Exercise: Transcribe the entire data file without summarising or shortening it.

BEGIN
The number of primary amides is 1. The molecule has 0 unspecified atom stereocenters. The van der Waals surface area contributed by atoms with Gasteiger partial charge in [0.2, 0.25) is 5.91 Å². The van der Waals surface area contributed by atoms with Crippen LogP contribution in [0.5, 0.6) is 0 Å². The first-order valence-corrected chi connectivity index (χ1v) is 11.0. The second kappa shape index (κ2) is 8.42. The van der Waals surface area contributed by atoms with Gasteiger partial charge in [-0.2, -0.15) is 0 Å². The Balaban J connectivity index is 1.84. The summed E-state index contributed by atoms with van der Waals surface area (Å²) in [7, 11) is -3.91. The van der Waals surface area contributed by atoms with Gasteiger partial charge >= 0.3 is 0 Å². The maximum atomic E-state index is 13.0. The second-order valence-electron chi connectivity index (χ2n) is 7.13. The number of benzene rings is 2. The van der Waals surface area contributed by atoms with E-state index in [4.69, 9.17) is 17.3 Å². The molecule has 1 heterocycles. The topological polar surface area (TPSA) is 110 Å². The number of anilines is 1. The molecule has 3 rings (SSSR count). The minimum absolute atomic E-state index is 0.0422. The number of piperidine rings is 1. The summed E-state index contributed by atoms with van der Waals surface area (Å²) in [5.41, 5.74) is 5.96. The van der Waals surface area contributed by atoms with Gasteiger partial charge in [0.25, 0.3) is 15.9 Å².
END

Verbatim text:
The number of primary amides is 1. The molecule has 0 unspecified atom stereocenters. The van der Waals surface area contributed by atoms with Gasteiger partial charge in [0.2, 0.25) is 5.91 Å². The van der Waals surface area contributed by atoms with Crippen LogP contribution in [0.5, 0.6) is 0 Å². The first-order valence-corrected chi connectivity index (χ1v) is 11.0. The second kappa shape index (κ2) is 8.42. The van der Waals surface area contributed by atoms with Gasteiger partial charge in [-0.2, -0.15) is 0 Å². The Balaban J connectivity index is 1.84. The summed E-state index contributed by atoms with van der Waals surface area (Å²) in [7, 11) is -3.91. The van der Waals surface area contributed by atoms with Gasteiger partial charge >= 0.3 is 0 Å². The maximum atomic E-state index is 13.0. The second-order valence-electron chi connectivity index (χ2n) is 7.13. The number of benzene rings is 2. The van der Waals surface area contributed by atoms with E-state index in [4.69, 9.17) is 17.3 Å². The molecule has 1 heterocycles. The topological polar surface area (TPSA) is 110 Å². The number of anilines is 1. The molecule has 3 rings (SSSR count). The minimum absolute atomic E-state index is 0.0422. The number of piperidine rings is 1. The summed E-state index contributed by atoms with van der Waals surface area (Å²) in [5.41, 5.74) is 5.96. The van der Waals surface area contributed by atoms with Gasteiger partial charge in [0.25, 0.3) is 15.9 Å².